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The Touch by Julie Myerson, Picador pounds 5.99. For believers, charismatic healing lies towards the acceptable end of the faith spectrum - embarrassing, perhaps, but this side of the scandalous. So, for disabled Donna, her husband Will, sister Gayle and brother Simon, the entry of a lone evangelical preacher and self-proclaimed healer into their middle-class South London lives is at first only a curiosity. But the sudden and inexplicable cure of Donna's crippling (and "idiopathic") scoliosis triggers a chain of traumatic sexual reactions within the family, which teaches them no longer to treat such matters lightly. Myerson's acute prose and fluid plotting are confidently unelaborate throughout.

A Goat's Song by Dermot Healy, Harvill pounds 6.99. Goats come with built- in sexual greed, a destructive mouth and a mournful cry - not unlike Jack Ferris, Healy's wrecked, Behanesque playwright, marooned out in the West of Ireland, bleating for the loss of Catherine Adams as she plays the lead role in his Dublin play. The novel's title is also, as Ferris does not fail to point out, the etymology of the word "tragedy". But, between the booze and the self-pity, there is little enough catharsis to be got out of his fate, displayed at length throughout the first eight chapters. Matters considerably improve thereafter, as Healy embarks on a long account of Catherine's upbringing, as the daughter of a Fermanagh RUC man torn between his love of Ireland and the callous inheritance of Protestant Ulster. Healy, a Catholic writer, succeeds in getting across the idea that the Protestants' tragedy might actually be that of all the Irish, if only they knew it.

Samuel Beckett: The Last Modernist by Anthony Cronin, Flamingo pounds 8.99. One of Beckett's colleagues in the French Resistance said that "If he had a fault, it was certainly not that he talked too much." Beckett's minimalism is one aspect of his modernism. He pared down his literary concerns with single-minded efficiency until he faced the last simple, inescapable choice: boredom or suffering. But Beckett's life involved him also in many of the more dynamic fascinations of the mid-century modern movement: psychoanalysis, stream of consciousness, anti-fascism - even, in his early days, motorcycle racing. The course of Beckett's life runs from the quiet, suburban young cricketer of Trinity to the Nobel laureate and denizen of Tier Temps, a bleak Parisian old-folks' home, where his room overlooked a small grass courtyard and a single little tree, exactly as in the stage set he specified for Godot. It is a life well told in this large and sympathetic biography.

Women on the Margins: Three Seventeenth Century Lives by Natalie Zemon Davis, Harvard pounds 9.95. Professor Davis, author of The Return of Martin Guerre, here examines the lives of three remarkable women. Two of them were autobiographers - a Jewess from Hamburg (later Metz), who wrote in Yiddish about her merchant family's rise to prosperity and fall into near bankruptcy, and an Ursuline nun proselytising (with unusual empathy) the Canadian Indians during the early French settlement. The last of Davis's subjects was Dutch: Marua Sybilla Merian, a painter of flora and fauna, who wound up in Surinam, owning slaves while studying and recording the natural life of the colony. A deeply committed but also pleasantly discursive and diverting history of women living on the fringes of Europe's early modern culture.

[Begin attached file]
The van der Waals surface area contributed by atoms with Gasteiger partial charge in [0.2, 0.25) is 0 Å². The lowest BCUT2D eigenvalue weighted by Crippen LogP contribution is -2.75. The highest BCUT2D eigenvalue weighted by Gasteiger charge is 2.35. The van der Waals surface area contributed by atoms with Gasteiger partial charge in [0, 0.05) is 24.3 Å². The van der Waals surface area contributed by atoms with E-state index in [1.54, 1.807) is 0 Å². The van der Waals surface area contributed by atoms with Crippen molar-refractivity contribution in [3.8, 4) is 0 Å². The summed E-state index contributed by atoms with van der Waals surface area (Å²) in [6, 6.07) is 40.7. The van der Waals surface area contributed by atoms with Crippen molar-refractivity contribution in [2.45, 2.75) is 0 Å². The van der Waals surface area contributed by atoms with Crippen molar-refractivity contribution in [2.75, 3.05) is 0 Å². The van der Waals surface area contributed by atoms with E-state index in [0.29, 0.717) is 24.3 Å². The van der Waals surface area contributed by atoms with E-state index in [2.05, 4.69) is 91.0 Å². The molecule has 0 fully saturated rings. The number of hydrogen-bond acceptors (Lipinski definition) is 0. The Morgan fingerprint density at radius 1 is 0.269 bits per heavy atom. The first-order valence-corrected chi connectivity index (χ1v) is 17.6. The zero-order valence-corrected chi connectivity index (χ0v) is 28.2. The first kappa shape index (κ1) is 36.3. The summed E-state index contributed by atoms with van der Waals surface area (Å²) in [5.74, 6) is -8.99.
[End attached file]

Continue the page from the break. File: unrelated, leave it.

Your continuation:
Interplay: A Kind of Commonplace Book by D J Enright, OUP pounds 9.99. Commonplace books are properly private anthologies, without theme or design beyond the confluence of quirk and chance. That does not mean they cannot be shared: W H Auden and John Julius Norwich have both published theirs, to excellent effect. But the poet and critic D J Enright hesitates over the classification of this book, and he is right to do so. It is not simply an aid to memory and repository of personal cuttings and cullings; it is almost a book of pensees, in which Enright tells anecdotes from his life, speculates philosophically, delivers aphorisms and generally muses about. It proves to be by turns erudite and comic, humane and venomous, with particular opprobrium reserved for professors of English ("assassins hired to put an end to literature"), among whose number Enright once counted himself.

The Stones of Aran: Labyrinth by Tim Robinson, Penguin pounds 8.99. Arainn is the largest and most northerly of the three Aran Islands which lie strung across the mouth of Galway Bay. They're shaped like broken-off pieces of a soda loaf: sloping beaches on the northern coast and, in the south west, sheer 300 foot cliffs. My own visit to Arainn, 25 years ago, was an unforgettable encounter, but I wish I'd had Tim Robinson's double volume (this being the second) with me. Book I, subtitled Pilgrimage, describes minutely the perimeter of the island, while the present volume does the same job for the interior. Robinson, a Yorkshire "blow-in" to the Arans, has something interesting to say about most aspects of the island geography, whether social, physical or moral.